5 Biggest Squat Mistakes

1. Not assessing your hips for the proper squat stance.

This is the most important thing to do prior to squatting. Why? Because everyone has different hip anatomy. And the anatomy of your hips will dictate how you squat. Some people, regardless of how much mobility work they do, will always have to squat wider and with their toes out. Because that’s how their hips are formed. For a detailed blog post on this, check out Movement Fix’s post “Why people HAVE to squat differently.”

2. Not creating proper IAP.

This is a big one we see in our office. People “sucking in” their belly button towards their spine, compromising their spinal stability, rather than pressurizing their abdomen and stabilizing their spine through a diaphragmatic breathing and bracing strategy. IAP stands for intra-abdominal pressure– you want to increase IAP as much as possible to stabilize your spine. Sucking in your belly button towards your spine just won’t cut it.

3. Losing tension at the bottom.

This goes hand-in-hand with creating proper IAP. Maintain that IAP throughout the entire squat AND create tension in your entire body throughout the movement to further stabilize your shoulders, hips, and spine. Control the movement to the bottom. Don’t just let gravity pull you down uncontrollably, hoping you can just “bounce” out of the hole.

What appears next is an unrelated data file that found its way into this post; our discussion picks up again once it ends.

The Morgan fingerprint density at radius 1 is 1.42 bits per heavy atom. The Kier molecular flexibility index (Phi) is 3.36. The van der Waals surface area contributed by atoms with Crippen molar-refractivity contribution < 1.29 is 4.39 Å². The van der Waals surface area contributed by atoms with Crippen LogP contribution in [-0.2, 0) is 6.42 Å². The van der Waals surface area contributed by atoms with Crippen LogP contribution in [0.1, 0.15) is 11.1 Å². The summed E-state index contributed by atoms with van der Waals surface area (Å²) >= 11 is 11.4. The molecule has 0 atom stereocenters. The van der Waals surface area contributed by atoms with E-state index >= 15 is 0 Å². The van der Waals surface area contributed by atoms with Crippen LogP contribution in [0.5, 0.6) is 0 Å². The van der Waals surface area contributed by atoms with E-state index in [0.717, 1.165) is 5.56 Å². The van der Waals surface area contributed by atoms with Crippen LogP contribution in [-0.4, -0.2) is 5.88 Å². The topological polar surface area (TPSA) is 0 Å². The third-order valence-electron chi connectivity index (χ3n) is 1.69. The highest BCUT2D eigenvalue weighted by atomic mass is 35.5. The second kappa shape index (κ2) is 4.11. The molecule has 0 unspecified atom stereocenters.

4. Not picking the right squat style for you.

What are your current goals? What are your current mobility limitations? Do you have any joint pain? Again, what does your hip anatomy look like? All of these factors (and many others) should affect which squat you should be doing and why. Choosing a squat style that isn’t the best for your anatomy (or for your current strength/joint capacity) may wind up doing more harm than good.

5. Not moving in unison.

A squat is a hip AND knee dominant movement. Both the hips and knees should move basically at the same time. Check out @steficohen’s “Visualizing the squat” for a great visual.

What to read next: 5 Best Squat Mobility Drills


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